Google Ads Competition Guide: 4 Tools to Help You Analyze & Beat Your Competitors
To be successful in any type of advertising, whether it be digital, radio, or out-of-home, you must keep tabs on your competitors and their tactics. If they are advertising on the subway, chances are you should be too. Likewise, if they are targeting a specific keyword in PPC, so should you.
There are a lot of free benchmarks for data available to all Google Ads users (formerly known as Google AdWords). Here are four of my favorite tools for analyzing your Google Ads competition.
The Auction Insights report allows you to look at who else is bidding on your keywords. You can see impression shares, average position, overlap rate, position above rate, and top of page rate that each competitor has on a particular keyword. With this information, you can effectively better manage your own bids in comparison to whomever you deem your highest competition. The below graphic shows which competitors are bidding on the keyword “foam mattress.”
Typically, when people use the Google Ads Keyword Planner, they think of using it to find keyword ideas from their own site and landing pages. Conversely, try plugging a few of your competitors URL’s into the search bar. The results may display keyword ideas you never thought of using. Because these keyword ideas came from the competitor’s site, they are likely already being utilized by your competitors.
There are also many tools that you can pay for if your budget allows for a little wiggle room. Here I’ll highlight one that I frequently use:
One great, affordable tool for paid search marketers to utilize is SEMrush.com. This is a platform that we utilize here at WordStream to help our clients gain a competitive edge in their Google Ads accounts. We are able to pull reasonably accurate data regarding what keywords a client’s competitors are bidding on, how much they are spending, and a sample of what their ads look like.
Let’s say we have a pet supplies business, and we’d like to see which competitors are bidding on the keyword pet supplies. Simply, all I must do is type “pet supplies” into the search tab and voila! The top 15 sites bidding on this particular keyword are:
Another cool way to use SEMrush is to enter the URL of one of your competitors. Going back to the pet supplies business example, we can easily see how much PetSmart spends on their paid search initiative, how much traffic they see, which keywords they are bidding on, and what a sample of their ad text looks like.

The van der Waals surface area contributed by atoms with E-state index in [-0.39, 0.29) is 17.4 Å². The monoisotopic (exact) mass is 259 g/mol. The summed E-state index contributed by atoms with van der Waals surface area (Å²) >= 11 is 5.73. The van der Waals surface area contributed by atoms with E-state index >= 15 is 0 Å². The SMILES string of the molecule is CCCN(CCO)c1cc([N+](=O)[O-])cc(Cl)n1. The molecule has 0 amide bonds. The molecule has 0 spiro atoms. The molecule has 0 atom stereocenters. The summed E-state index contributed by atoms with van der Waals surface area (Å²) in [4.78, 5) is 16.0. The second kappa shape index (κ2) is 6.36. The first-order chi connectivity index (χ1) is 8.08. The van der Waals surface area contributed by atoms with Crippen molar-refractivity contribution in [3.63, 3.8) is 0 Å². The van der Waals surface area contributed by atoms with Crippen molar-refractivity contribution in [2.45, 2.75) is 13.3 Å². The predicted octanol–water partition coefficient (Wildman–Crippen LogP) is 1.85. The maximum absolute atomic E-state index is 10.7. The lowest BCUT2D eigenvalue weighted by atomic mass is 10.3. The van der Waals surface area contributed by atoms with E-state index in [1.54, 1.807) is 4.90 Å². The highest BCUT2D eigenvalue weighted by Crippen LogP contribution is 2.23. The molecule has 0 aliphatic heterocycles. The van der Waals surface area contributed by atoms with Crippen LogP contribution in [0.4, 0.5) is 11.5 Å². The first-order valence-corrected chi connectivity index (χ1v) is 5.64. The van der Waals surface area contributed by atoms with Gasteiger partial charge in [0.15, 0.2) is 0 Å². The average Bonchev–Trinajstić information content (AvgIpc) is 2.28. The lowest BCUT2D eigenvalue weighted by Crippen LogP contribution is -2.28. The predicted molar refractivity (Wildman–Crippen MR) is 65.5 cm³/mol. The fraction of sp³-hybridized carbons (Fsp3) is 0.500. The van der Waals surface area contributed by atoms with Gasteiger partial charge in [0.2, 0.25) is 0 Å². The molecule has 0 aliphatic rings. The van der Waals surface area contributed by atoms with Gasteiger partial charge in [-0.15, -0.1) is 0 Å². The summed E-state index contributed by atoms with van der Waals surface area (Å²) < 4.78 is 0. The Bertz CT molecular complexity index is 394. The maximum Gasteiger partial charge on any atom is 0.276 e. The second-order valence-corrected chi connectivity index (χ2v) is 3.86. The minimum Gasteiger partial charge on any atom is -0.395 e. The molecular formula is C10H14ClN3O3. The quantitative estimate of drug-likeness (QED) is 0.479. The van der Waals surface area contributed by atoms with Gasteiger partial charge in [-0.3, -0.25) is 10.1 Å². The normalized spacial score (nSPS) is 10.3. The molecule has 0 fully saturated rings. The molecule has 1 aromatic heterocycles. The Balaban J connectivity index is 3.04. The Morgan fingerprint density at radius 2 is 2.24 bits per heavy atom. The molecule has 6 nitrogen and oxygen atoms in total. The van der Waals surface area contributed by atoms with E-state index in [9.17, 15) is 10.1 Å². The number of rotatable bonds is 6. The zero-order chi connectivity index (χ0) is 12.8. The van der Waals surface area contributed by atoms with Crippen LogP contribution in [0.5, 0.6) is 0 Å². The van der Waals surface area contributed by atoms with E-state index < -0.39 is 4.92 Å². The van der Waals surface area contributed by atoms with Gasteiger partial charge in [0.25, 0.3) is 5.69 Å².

Once your Google Ads account is well structured, you can think about optimizing it further with direct competitive advertising. How can you do this? I’ll use possibly the most competitive rivalry in the world as my high-level example. Let’s say we are Coca-Cola. We might consider bidding on the keyword Pepsi. We can gain more brand awareness and potentially convert a Pepsi drinker into a Coke drinker.
In this next screenshot, we can see an example of a competitive campaign that was executed effectively.
Best practice is to not utilize attack tactics. Coca-Cola would not want to launch an ad that directly puts down Pepsi. This could potentially cheapen the Coca-Cola brand. Also remember that businesses must keep in accordance with Google policies, meaning that in Coke’s competitive ad, they could not use the trademarked term Pepsi in their ad text.
Another point is that Quality Score is going to be lower for competitive campaigns, and it is unlikely that your competitive campaign’s ads will show up in the first position. After all, Google’s main focus is to make sure the searcher finds what they are looking for. However, it is important to keep in mind that there is no solid data to prove that a higher position translates into a higher ROI.
As a side note, beware that when a business launches a competitive campaign on another brand, it is only a matter of time until the competitor is likely to launch their own competitive campaigns in return.
My overall conclusion is that competitive campaigns are effective and worthwhile if your budget allows for it. Obviously, it is most important to make sure all the bases are covered around all branded and non-branded terms. If after these campaigns are launched and optimized and there is still leftover paid search budget, then a competitive campaign might be the right direction to steer.
If budget is tight and there is no extra money to fund a competitive PPC campaign, it is not the end of the world. However, it is important to at least make sure you are bidding on the same top non-branded keywords as the competition. You can use the tactics mentioned in this article to help you determine which keywords these are.